I had previously written about possible ways for market participants to play the impact of the prospects to changes in the Mortgage Interest Deduction (MID) in a blog on Oct 21 . Since this remains a timely topic, I again want to offer two opportunities for fans of the NAR’s (National Assoc. of Realtors) views, on how they might play the pending collapse in home prices in the higher- home price areas that have historically taken advantage of MID.
The first would be to enter either an OTC spread trade, or a total rate-of-return swap (TROR) on the difference between the performance of the Case Shiller 10-city index and the Case Shiller National index over some time frame. The CS-10 index contains many of the areas with higher-priced homes (e.g. NY, San Fran, Los Angeles) while the National index covers a much wider cross-section of the country that includes many lower-priced homes, where borrowers would presumably be less impacted by a cut in the ceiling in the amount of mortgage debt subject to the MID. The graphs to the right show the index values for the Case Shiller 10-city, 20-city and National indices (on top) as well as the year-over-year percentage changes in the indices.
Note that while the 10- and 20-city indices did much better in 2013, that the National index has recently been outperforming the 10-city index (i.e. 6.07% vs 5.33% for the last year, as of the October Case Shiller numbers released in Oct.) I would be open to an OTC trade on the differences between the index levels one-year forward (currently 216.5 on the 10-city index and 195.1 on the National index), or on the difference in percent gains (currently 74 bps) on the YOY gains in the National versus 10-city index.
While the above speaks to possible OTC trades, one can also take a more targeted view (by area) on existing CME products (i.e. Intercity Spreads). That is, one can “bet” on the performance of a particular regional index versus the Case Shiller 10-city index, if one truly believes that the areas with the highest priced homes will suffer relative price declines with the lowering of the cap on mortgage interest deduction.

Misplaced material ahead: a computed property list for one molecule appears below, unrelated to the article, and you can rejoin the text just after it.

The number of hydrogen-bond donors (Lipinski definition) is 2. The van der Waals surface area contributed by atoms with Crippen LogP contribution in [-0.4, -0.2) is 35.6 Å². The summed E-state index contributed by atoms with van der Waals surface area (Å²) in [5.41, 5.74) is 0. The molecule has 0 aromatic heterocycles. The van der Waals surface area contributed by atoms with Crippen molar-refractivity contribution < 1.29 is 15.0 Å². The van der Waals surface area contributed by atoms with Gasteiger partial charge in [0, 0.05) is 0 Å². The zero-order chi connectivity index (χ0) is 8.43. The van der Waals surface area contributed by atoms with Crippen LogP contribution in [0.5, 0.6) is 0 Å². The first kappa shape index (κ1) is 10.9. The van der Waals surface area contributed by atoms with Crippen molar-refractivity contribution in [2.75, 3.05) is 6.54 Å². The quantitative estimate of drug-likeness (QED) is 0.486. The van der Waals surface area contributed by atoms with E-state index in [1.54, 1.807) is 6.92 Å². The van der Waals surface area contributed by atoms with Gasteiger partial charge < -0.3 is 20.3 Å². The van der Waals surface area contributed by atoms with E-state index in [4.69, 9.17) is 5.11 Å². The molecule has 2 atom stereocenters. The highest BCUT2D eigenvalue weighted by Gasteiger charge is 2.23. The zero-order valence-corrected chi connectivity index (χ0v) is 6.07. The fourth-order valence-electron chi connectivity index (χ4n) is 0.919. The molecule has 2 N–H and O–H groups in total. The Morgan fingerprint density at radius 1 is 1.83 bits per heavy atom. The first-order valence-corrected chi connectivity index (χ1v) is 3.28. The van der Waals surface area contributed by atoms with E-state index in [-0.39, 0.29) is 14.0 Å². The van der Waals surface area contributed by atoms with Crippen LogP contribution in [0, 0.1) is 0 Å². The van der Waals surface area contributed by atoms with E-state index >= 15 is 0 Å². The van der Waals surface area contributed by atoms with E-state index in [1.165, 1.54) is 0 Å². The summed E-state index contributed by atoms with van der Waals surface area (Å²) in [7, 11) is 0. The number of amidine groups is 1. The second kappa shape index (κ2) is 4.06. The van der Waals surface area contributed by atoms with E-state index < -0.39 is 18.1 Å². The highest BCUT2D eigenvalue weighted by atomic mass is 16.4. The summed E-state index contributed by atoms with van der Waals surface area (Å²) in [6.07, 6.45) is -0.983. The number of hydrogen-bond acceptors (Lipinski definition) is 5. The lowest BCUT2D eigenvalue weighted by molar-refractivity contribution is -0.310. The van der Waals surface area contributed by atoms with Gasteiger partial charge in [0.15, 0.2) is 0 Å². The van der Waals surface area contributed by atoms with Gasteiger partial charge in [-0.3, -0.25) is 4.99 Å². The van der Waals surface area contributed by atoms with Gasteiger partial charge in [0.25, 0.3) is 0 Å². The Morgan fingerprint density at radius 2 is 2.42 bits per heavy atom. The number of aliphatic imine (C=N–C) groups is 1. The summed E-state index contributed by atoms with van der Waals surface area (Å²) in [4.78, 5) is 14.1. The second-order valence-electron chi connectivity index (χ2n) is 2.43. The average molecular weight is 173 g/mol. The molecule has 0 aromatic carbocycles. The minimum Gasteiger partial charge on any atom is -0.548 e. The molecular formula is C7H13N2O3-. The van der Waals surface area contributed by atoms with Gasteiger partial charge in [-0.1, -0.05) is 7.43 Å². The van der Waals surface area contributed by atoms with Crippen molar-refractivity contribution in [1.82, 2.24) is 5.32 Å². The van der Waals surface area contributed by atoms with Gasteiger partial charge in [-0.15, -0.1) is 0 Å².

The table above lists six regions that have both larger than average home values (using the Zillow ZHVI) as well as having regional CME Case Shiller futures contracts. (Note that while Zillow and Case Shiller geographic regions are not a perfect overlap, the ZHVI index does a good job of comparing the average prices to their national average. By any measure these six regions have higher-priced homes.)
In addition to a trader just outright selling the NYMX18 or SFRX18 contracts (X18= Nov 2018), they could also enter into an Intercity Spread trade where they simultaneously buy one contract and sell the other (in this case the CS 10-city index contract -HCI). This might be a more conservative play than just an outright sale as the end result will be a function of the difference between the two indices referenced in a trade. These IC contracts are listed where the bid side shows the price difference between where one might buy the HCI contract while selling the regional contract. So, for example, the -29.6 bid on HCI/SFR-X18, displays the bidder’s willingness to buy the HCIX18 contract at 224.8 while selling the SFRX18 contract at 254.4.
Note that the 224.4 price on the HCIX18 contract is 3.84% above the current spot level (of 216.49) while the SFRX18 price of 254.4 is 4.47% above the SFR spot index of 243.52. In effect, were one able to execute this IC trade on the bid side, one would be selling the SFRX index (for Nov 2018 settlement) with higher priced gains over the next 13 months, than the HCI index by 63 bps.
(The analysis in blue, shows the relative differences were a buyer to pay the offered side, in this case -28.0 points on the IC spread).
Note that if one were able to buy the IC spread on the bid side, they would be entering the trade at levels where in 5 of the 6 cases, the regional contract would be sold at a level with implied gains, higher than that of the regional contract. (The NYM contract is priced for lower price gains than the 10-city index).
Even if one bought the IC spread on the offered side, they would still be selling the BOS and DEN regional contract with higher priced gains than the HCI contract.
I am open to facilitating inquiries (or trades) on small amounts of such IC spreads to prompt further reaction to the MID debate. Please feel free to contact me (johnhdolan @homepricefutures.com) if you have any questions on this blog or any aspect of hedging home price indices.